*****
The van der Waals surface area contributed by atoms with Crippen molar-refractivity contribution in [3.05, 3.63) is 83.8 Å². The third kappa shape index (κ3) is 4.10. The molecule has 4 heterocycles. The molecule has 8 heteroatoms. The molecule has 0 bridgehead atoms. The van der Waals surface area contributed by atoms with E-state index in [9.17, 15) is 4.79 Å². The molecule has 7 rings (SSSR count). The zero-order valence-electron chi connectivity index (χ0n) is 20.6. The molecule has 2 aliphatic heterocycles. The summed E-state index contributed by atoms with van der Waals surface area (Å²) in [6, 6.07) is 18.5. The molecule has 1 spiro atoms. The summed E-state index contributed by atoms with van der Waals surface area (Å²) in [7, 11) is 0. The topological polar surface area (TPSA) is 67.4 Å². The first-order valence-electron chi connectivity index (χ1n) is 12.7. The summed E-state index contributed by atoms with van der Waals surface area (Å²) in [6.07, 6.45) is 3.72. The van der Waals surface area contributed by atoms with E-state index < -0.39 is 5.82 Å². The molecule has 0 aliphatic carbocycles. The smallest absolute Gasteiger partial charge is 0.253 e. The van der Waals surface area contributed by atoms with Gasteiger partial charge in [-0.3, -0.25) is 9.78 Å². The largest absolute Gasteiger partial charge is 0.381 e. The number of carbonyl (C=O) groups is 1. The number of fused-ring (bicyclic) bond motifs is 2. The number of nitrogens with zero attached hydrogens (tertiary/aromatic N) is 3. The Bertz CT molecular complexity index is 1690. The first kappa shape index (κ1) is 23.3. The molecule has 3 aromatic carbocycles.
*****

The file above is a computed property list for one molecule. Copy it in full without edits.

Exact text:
The van der Waals surface area contributed by atoms with Crippen molar-refractivity contribution in [3.05, 3.63) is 83.8 Å². The third kappa shape index (κ3) is 4.10. The molecule has 4 heterocycles. The molecule has 8 heteroatoms. The molecule has 0 bridgehead atoms. The van der Waals surface area contributed by atoms with E-state index in [9.17, 15) is 4.79 Å². The molecule has 7 rings (SSSR count). The zero-order valence-electron chi connectivity index (χ0n) is 20.6. The molecule has 2 aliphatic heterocycles. The summed E-state index contributed by atoms with van der Waals surface area (Å²) in [6, 6.07) is 18.5. The molecule has 1 spiro atoms. The summed E-state index contributed by atoms with van der Waals surface area (Å²) in [7, 11) is 0. The topological polar surface area (TPSA) is 67.4 Å². The first-order valence-electron chi connectivity index (χ1n) is 12.7. The summed E-state index contributed by atoms with van der Waals surface area (Å²) in [6.07, 6.45) is 3.72. The van der Waals surface area contributed by atoms with E-state index < -0.39 is 5.82 Å². The molecule has 0 aliphatic carbocycles. The smallest absolute Gasteiger partial charge is 0.253 e. The van der Waals surface area contributed by atoms with Gasteiger partial charge in [-0.3, -0.25) is 9.78 Å². The largest absolute Gasteiger partial charge is 0.381 e. The number of carbonyl (C=O) groups is 1. The number of fused-ring (bicyclic) bond motifs is 2. The number of nitrogens with zero attached hydrogens (tertiary/aromatic N) is 3. The Bertz CT molecular complexity index is 1690. The first kappa shape index (κ1) is 23.3. The molecule has 3 aromatic carbocycles.